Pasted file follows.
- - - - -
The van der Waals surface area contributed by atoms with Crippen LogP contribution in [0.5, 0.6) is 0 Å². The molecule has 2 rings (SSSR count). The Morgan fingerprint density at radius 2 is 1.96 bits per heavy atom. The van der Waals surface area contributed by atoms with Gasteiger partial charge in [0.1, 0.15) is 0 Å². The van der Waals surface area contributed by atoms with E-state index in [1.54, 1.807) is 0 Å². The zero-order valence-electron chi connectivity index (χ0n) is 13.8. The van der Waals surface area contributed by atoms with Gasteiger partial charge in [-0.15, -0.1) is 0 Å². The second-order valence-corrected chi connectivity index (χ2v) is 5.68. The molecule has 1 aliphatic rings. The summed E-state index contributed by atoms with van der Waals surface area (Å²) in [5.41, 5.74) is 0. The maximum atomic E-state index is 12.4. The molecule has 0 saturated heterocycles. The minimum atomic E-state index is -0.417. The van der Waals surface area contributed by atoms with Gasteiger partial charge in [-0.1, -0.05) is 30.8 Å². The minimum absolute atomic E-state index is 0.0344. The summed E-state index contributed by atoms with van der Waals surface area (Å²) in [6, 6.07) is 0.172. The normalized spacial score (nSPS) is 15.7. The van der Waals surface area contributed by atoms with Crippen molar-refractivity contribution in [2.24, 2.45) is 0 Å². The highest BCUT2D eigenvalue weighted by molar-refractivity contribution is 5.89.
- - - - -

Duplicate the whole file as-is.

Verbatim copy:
The van der Waals surface area contributed by atoms with Crippen LogP contribution in [0.5, 0.6) is 0 Å². The molecule has 2 rings (SSSR count). The Morgan fingerprint density at radius 2 is 1.96 bits per heavy atom. The van der Waals surface area contributed by atoms with Gasteiger partial charge in [0.1, 0.15) is 0 Å². The van der Waals surface area contributed by atoms with E-state index in [1.54, 1.807) is 0 Å². The zero-order valence-electron chi connectivity index (χ0n) is 13.8. The van der Waals surface area contributed by atoms with Gasteiger partial charge in [-0.15, -0.1) is 0 Å². The second-order valence-corrected chi connectivity index (χ2v) is 5.68. The molecule has 1 aliphatic rings. The summed E-state index contributed by atoms with van der Waals surface area (Å²) in [5.41, 5.74) is 0. The maximum atomic E-state index is 12.4. The molecule has 0 saturated heterocycles. The minimum atomic E-state index is -0.417. The van der Waals surface area contributed by atoms with Gasteiger partial charge in [-0.1, -0.05) is 30.8 Å². The minimum absolute atomic E-state index is 0.0344. The summed E-state index contributed by atoms with van der Waals surface area (Å²) in [6, 6.07) is 0.172. The normalized spacial score (nSPS) is 15.7. The van der Waals surface area contributed by atoms with Crippen molar-refractivity contribution in [2.24, 2.45) is 0 Å². The highest BCUT2D eigenvalue weighted by molar-refractivity contribution is 5.89.